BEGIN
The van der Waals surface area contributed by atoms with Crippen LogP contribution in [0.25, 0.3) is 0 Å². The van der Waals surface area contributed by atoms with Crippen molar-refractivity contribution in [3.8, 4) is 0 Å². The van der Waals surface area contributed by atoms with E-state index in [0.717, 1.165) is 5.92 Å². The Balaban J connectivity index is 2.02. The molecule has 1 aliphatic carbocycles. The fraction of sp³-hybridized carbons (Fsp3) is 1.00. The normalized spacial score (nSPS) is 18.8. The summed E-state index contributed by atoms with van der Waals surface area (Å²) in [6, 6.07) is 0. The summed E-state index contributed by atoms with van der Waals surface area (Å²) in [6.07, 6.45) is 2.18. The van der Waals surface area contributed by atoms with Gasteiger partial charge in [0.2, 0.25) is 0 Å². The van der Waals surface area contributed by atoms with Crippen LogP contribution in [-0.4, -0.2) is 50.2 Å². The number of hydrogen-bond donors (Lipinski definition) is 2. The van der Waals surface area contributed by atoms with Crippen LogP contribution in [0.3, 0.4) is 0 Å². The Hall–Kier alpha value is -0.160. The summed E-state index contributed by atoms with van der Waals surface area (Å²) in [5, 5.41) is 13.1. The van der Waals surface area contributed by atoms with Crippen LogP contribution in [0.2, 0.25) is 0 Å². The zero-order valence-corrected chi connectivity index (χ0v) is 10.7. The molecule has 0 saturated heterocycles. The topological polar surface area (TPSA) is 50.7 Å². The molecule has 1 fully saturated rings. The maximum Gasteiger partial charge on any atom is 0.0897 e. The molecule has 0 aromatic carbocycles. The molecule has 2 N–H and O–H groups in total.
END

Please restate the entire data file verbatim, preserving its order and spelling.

The van der Waals surface area contributed by atoms with Crippen LogP contribution in [0.25, 0.3) is 0 Å². The van der Waals surface area contributed by atoms with Crippen molar-refractivity contribution in [3.8, 4) is 0 Å². The van der Waals surface area contributed by atoms with E-state index in [0.717, 1.165) is 5.92 Å². The Balaban J connectivity index is 2.02. The molecule has 1 aliphatic carbocycles. The fraction of sp³-hybridized carbons (Fsp3) is 1.00. The normalized spacial score (nSPS) is 18.8. The summed E-state index contributed by atoms with van der Waals surface area (Å²) in [6, 6.07) is 0. The summed E-state index contributed by atoms with van der Waals surface area (Å²) in [6.07, 6.45) is 2.18. The van der Waals surface area contributed by atoms with Gasteiger partial charge in [0.2, 0.25) is 0 Å². The van der Waals surface area contributed by atoms with Crippen LogP contribution in [-0.4, -0.2) is 50.2 Å². The number of hydrogen-bond donors (Lipinski definition) is 2. The van der Waals surface area contributed by atoms with Crippen LogP contribution in [0.3, 0.4) is 0 Å². The Hall–Kier alpha value is -0.160. The summed E-state index contributed by atoms with van der Waals surface area (Å²) in [5, 5.41) is 13.1. The van der Waals surface area contributed by atoms with Crippen LogP contribution in [0.2, 0.25) is 0 Å². The zero-order valence-corrected chi connectivity index (χ0v) is 10.7. The molecule has 0 saturated heterocycles. The topological polar surface area (TPSA) is 50.7 Å². The molecule has 1 fully saturated rings. The maximum Gasteiger partial charge on any atom is 0.0897 e. The molecule has 0 aromatic carbocycles. The molecule has 2 N–H and O–H groups in total.